Columns Russian musicians are now losing their jobs in the West – but is it justified to put individual artists down because of Putin’s actions?

“Laugh at crazy beasts in time,” was Veikko Huovinen’s advice in the book Veitikka, which parodies Hitler, as early as the 1970s. If it had been followed in the West and in Russia, perhaps Putin would have been appalled some time ago, writes music journalist Samuli Tiikkaja.

Of the Russians the future of musicians in the west has become uncertain in a couple of weeks since Russia started the war in Ukraine. Many Russian artists have seen their work opportunities disappear in the West: in Finland, for example, the Kymi Sinfonietta was canceled by a violinist Nikita Boriso-Glebskin and conductor Jaroslav Zaborjakkin occurrence.

For example, the Dublin Piano Competition and the Honens Piano Competition in Calgary have ruled out Russian musicians.

Many Western concert organizers are demanding a visible resignation from the Russian and the dictator as a condition of their Russian guest performances. Vladimir Putin from the war. On the other hand, it would have difficulties on the home side, with the new law threatening up to 15 years in prison.

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Putin has been supporting for years Valery Gergiev and Anna Netrebko have not agreed to condemn Putin’s war, although they have expressed universal anti-war views. It has not been enough in the West, but Gergiev and Netrebko have lost their jobs in prominent places in Western music life.

Instead, a conductor Tugan Sohijevin the solution was to resign both from the position of musical director of the Bolshoi Theater and from the position of musical director of the National Orchestra of the Capitol of Toulouse. He felt unable to make a choice between West and East.

Gergiev, Netrebko and Sohiev are some of the most famous Russian musicians, and that is why they are also the most performing now. In addition, countless other musicians of Russian and Russian background have constantly performed around the world, now having to think about their future and livelihood.

Is an individual is it justified or not to reach out to artists because of Putin’s actions? Western sanctions are against Russian companies, politicians and oligarchs and not artists, so is the cancellation of their work in the West a sheer racism and a violation of human rights?

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Western sanctions have collapsed Russia’s economic system in a short time, which is, of course, their purpose. Their effectiveness is based on the fact that the whole of Russian society suffers from the actions of its rulers. So should artists get different freedoms?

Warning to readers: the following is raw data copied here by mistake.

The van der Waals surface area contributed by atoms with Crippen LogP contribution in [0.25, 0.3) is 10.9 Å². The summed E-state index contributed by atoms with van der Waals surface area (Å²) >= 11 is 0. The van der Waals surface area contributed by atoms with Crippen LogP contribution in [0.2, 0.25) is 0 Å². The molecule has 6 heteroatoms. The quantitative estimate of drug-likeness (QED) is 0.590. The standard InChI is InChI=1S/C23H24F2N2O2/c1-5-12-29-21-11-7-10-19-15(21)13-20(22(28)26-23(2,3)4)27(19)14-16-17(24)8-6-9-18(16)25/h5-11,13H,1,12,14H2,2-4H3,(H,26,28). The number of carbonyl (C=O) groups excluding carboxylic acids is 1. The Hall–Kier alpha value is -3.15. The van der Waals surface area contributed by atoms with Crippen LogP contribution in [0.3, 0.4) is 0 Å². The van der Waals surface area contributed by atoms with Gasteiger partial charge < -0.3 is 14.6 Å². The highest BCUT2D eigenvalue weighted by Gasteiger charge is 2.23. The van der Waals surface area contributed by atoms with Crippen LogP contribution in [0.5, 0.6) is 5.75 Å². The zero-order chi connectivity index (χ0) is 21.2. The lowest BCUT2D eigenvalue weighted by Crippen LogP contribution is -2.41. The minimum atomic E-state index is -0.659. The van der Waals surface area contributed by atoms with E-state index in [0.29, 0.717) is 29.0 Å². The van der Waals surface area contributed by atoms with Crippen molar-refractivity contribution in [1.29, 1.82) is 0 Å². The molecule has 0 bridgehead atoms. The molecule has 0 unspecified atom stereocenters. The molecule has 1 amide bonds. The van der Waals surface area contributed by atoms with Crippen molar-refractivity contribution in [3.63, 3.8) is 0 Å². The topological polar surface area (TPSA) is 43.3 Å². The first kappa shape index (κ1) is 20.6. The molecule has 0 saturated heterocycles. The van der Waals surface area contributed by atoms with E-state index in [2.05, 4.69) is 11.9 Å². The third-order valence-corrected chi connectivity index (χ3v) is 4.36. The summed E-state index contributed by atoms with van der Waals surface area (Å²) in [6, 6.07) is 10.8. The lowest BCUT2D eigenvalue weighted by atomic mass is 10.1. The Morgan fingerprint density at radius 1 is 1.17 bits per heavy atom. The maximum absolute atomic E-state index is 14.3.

However, the artists create soft power in their home countries, a strong example of which is the penetration of American popular culture in the daily lives of Finns as well.

Russia has invested especially in high culture and classical music. In Soviet times, for example Shostakovich, Prokofiev and Rostropovich had to create their country in political currents, and Rostropov had to emigrate to the West because he valued freedom of expression more than his native country. Instead, Shostakovich and Prokofiev remained in the Soviet Union and had to hide their possible protests in a form that the sensors did not notice.

It is pointless to compare artists like Gergiev and Netrebko to Soviet masters – they have sought to increase Russia’s soft power even when it would still have been possible to argue against Putin. Did they hear any protests about, for example, the conquest of Crimea or Sergei Skripalin and Alexei Navalnyin about novitok poisoning?

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“Laugh at the crazy beasts in time” was Veikko Huovinen advice Hitler parodying Little roguein the book as early as the 1970s. If it had been followed in the West and in Russia, perhaps Putin would have been appalled some time ago and the world would now look different.

It is perfectly understandable that artists fear for themselves and their loved ones and therefore do not feel that they can withdraw from Russian action. But that fear is certainly nothing compared to the horror experienced by Ukrainian civilians in the bombing of residential buildings and hospitals by Russia.

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